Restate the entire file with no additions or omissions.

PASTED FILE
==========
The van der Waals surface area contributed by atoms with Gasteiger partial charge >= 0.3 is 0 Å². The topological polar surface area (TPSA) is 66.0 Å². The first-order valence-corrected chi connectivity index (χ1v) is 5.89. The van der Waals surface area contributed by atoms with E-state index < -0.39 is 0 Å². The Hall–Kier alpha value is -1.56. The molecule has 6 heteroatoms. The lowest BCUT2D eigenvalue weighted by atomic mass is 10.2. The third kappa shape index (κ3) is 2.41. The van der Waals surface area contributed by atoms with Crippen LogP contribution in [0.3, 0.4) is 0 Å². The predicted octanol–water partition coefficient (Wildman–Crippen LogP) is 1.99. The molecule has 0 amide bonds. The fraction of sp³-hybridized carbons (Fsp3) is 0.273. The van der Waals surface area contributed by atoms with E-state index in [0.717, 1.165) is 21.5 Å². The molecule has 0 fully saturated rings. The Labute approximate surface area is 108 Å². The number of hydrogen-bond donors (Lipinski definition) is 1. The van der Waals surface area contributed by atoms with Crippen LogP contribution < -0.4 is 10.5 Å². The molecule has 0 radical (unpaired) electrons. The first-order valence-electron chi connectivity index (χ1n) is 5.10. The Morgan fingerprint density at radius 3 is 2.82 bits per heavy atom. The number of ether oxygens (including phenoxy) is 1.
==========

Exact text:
The van der Waals surface area contributed by atoms with Gasteiger partial charge >= 0.3 is 0 Å². The topological polar surface area (TPSA) is 66.0 Å². The first-order valence-corrected chi connectivity index (χ1v) is 5.89. The van der Waals surface area contributed by atoms with E-state index < -0.39 is 0 Å². The Hall–Kier alpha value is -1.56. The molecule has 6 heteroatoms. The lowest BCUT2D eigenvalue weighted by atomic mass is 10.2. The third kappa shape index (κ3) is 2.41. The van der Waals surface area contributed by atoms with Crippen LogP contribution in [0.3, 0.4) is 0 Å². The predicted octanol–water partition coefficient (Wildman–Crippen LogP) is 1.99. The molecule has 0 amide bonds. The fraction of sp³-hybridized carbons (Fsp3) is 0.273. The van der Waals surface area contributed by atoms with E-state index in [0.717, 1.165) is 21.5 Å². The molecule has 0 fully saturated rings. The Labute approximate surface area is 108 Å². The number of hydrogen-bond donors (Lipinski definition) is 1. The van der Waals surface area contributed by atoms with Crippen LogP contribution < -0.4 is 10.5 Å². The molecule has 0 radical (unpaired) electrons. The first-order valence-electron chi connectivity index (χ1n) is 5.10. The Morgan fingerprint density at radius 3 is 2.82 bits per heavy atom. The number of ether oxygens (including phenoxy) is 1.